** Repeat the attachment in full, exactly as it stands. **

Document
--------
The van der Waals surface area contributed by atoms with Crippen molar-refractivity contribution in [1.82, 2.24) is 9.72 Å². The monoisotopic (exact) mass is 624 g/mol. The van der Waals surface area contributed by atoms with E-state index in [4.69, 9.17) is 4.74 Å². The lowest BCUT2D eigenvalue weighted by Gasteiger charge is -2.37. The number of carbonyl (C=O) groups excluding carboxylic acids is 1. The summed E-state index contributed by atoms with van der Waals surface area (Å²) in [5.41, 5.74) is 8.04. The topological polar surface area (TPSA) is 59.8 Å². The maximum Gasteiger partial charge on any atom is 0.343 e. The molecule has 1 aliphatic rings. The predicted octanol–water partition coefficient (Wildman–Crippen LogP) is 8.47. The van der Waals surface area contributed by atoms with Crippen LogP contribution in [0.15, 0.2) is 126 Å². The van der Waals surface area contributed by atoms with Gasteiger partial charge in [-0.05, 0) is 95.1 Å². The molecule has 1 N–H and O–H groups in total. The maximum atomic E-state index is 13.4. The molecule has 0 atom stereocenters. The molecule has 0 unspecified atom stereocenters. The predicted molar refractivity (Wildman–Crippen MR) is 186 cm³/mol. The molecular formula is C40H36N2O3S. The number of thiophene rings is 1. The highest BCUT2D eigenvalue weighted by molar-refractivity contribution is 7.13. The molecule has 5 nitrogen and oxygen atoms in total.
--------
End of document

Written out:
The van der Waals surface area contributed by atoms with Crippen molar-refractivity contribution in [1.82, 2.24) is 9.72 Å². The monoisotopic (exact) mass is 624 g/mol. The van der Waals surface area contributed by atoms with E-state index in [4.69, 9.17) is 4.74 Å². The lowest BCUT2D eigenvalue weighted by Gasteiger charge is -2.37. The number of carbonyl (C=O) groups excluding carboxylic acids is 1. The summed E-state index contributed by atoms with van der Waals surface area (Å²) in [5.41, 5.74) is 8.04. The topological polar surface area (TPSA) is 59.8 Å². The maximum Gasteiger partial charge on any atom is 0.343 e. The molecule has 1 aliphatic rings. The predicted octanol–water partition coefficient (Wildman–Crippen LogP) is 8.47. The van der Waals surface area contributed by atoms with Crippen LogP contribution in [0.15, 0.2) is 126 Å². The van der Waals surface area contributed by atoms with Gasteiger partial charge in [-0.05, 0) is 95.1 Å². The molecule has 1 N–H and O–H groups in total. The maximum atomic E-state index is 13.4. The molecule has 0 atom stereocenters. The molecule has 0 unspecified atom stereocenters. The predicted molar refractivity (Wildman–Crippen MR) is 186 cm³/mol. The molecular formula is C40H36N2O3S. The number of thiophene rings is 1. The highest BCUT2D eigenvalue weighted by molar-refractivity contribution is 7.13. The molecule has 5 nitrogen and oxygen atoms in total.